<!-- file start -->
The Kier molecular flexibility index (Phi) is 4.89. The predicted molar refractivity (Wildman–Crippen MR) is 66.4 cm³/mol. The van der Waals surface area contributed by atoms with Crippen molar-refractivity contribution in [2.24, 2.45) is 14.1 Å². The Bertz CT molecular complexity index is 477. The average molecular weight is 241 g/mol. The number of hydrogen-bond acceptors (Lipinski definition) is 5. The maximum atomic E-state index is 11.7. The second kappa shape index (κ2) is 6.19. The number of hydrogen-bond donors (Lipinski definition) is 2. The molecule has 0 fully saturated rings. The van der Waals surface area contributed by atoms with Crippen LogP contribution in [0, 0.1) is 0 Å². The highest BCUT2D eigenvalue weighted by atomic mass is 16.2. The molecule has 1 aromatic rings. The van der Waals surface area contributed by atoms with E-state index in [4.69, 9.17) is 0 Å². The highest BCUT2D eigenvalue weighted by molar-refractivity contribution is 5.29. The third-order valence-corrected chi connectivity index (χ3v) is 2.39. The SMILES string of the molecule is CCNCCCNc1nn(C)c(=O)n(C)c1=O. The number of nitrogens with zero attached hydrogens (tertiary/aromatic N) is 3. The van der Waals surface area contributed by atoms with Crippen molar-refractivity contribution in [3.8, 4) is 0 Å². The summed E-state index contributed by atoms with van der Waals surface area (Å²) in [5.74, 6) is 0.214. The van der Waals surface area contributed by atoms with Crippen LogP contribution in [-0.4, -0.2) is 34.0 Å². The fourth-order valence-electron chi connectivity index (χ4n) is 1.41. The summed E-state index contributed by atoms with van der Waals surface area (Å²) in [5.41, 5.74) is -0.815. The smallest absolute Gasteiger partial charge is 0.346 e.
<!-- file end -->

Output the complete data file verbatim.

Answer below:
The Kier molecular flexibility index (Phi) is 4.89. The predicted molar refractivity (Wildman–Crippen MR) is 66.4 cm³/mol. The van der Waals surface area contributed by atoms with Crippen molar-refractivity contribution in [2.24, 2.45) is 14.1 Å². The Bertz CT molecular complexity index is 477. The average molecular weight is 241 g/mol. The number of hydrogen-bond acceptors (Lipinski definition) is 5. The maximum atomic E-state index is 11.7. The second kappa shape index (κ2) is 6.19. The number of hydrogen-bond donors (Lipinski definition) is 2. The molecule has 0 fully saturated rings. The van der Waals surface area contributed by atoms with Crippen LogP contribution in [0, 0.1) is 0 Å². The highest BCUT2D eigenvalue weighted by atomic mass is 16.2. The molecule has 1 aromatic rings. The van der Waals surface area contributed by atoms with E-state index in [4.69, 9.17) is 0 Å². The highest BCUT2D eigenvalue weighted by molar-refractivity contribution is 5.29. The third-order valence-corrected chi connectivity index (χ3v) is 2.39. The SMILES string of the molecule is CCNCCCNc1nn(C)c(=O)n(C)c1=O. The number of nitrogens with zero attached hydrogens (tertiary/aromatic N) is 3. The van der Waals surface area contributed by atoms with Crippen molar-refractivity contribution in [3.8, 4) is 0 Å². The summed E-state index contributed by atoms with van der Waals surface area (Å²) in [5.74, 6) is 0.214. The van der Waals surface area contributed by atoms with Crippen LogP contribution in [-0.4, -0.2) is 34.0 Å². The fourth-order valence-electron chi connectivity index (χ4n) is 1.41. The summed E-state index contributed by atoms with van der Waals surface area (Å²) in [5.41, 5.74) is -0.815. The smallest absolute Gasteiger partial charge is 0.346 e.